A Survey Study Examining Teachers’ Perceptions in Teaching Refugee and Immigrant Students
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There is limited research around best practices in working with refugee and immigrant students. Since teachers spend the majority of the school day with students, their insights about how best to serve these populations of children and adolescents is critical. This dissertation study conducted an online survey study with 139 elementary school general education teachers in a large urban school district to examine teacher beliefs and attitudes about the following factors in meeting the needs of refugee and immigrant children: teachers’ perceived self-efficacy, attitudes toward implementing new and innovative practices, cultural competency, prior preparation and overall competency, and perceptions about the needs of refugee and immigrant students. Results indicate that overall, teachers feel confident, culturally competent, and are open to implementing practices to serve refugee and immigrant students; the majority of teachers reported that they didn’t think that refugee and immigrant students have unique needs, which conflicts with current research; only minority status was found to be a unique predictor of beliefs around student needs. Implications and future research are discussed.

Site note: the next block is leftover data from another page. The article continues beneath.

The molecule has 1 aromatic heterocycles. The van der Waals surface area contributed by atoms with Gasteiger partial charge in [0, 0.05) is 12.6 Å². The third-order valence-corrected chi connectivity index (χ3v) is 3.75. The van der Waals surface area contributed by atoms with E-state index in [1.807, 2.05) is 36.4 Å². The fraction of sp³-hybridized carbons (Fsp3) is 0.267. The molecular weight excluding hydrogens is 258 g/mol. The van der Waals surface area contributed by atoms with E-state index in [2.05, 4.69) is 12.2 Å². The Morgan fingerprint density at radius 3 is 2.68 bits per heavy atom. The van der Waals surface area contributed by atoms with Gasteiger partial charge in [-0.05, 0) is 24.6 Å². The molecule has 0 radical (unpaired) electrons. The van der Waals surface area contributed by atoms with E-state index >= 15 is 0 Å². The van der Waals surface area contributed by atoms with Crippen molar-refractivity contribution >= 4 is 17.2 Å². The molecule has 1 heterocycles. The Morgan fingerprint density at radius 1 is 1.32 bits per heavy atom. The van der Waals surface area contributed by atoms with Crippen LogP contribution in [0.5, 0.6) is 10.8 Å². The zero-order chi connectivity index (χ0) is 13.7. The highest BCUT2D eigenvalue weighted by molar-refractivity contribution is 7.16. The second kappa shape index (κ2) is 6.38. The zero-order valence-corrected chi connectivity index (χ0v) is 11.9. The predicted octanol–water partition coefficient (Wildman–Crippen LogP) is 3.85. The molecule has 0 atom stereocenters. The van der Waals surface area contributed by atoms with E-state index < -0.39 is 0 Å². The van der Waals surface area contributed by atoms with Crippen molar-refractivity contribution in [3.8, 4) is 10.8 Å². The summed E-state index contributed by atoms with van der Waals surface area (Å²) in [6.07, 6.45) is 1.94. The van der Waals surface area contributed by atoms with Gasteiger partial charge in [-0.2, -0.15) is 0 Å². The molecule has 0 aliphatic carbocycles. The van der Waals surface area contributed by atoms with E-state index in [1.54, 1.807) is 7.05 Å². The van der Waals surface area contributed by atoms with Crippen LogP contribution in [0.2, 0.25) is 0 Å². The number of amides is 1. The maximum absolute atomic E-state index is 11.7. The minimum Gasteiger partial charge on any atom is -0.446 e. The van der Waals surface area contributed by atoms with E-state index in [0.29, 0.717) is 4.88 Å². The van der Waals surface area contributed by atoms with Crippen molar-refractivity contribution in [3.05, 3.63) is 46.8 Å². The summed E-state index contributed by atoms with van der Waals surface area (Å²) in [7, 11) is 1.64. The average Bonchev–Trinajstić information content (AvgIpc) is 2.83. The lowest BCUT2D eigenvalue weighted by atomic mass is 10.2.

- Education - Seattle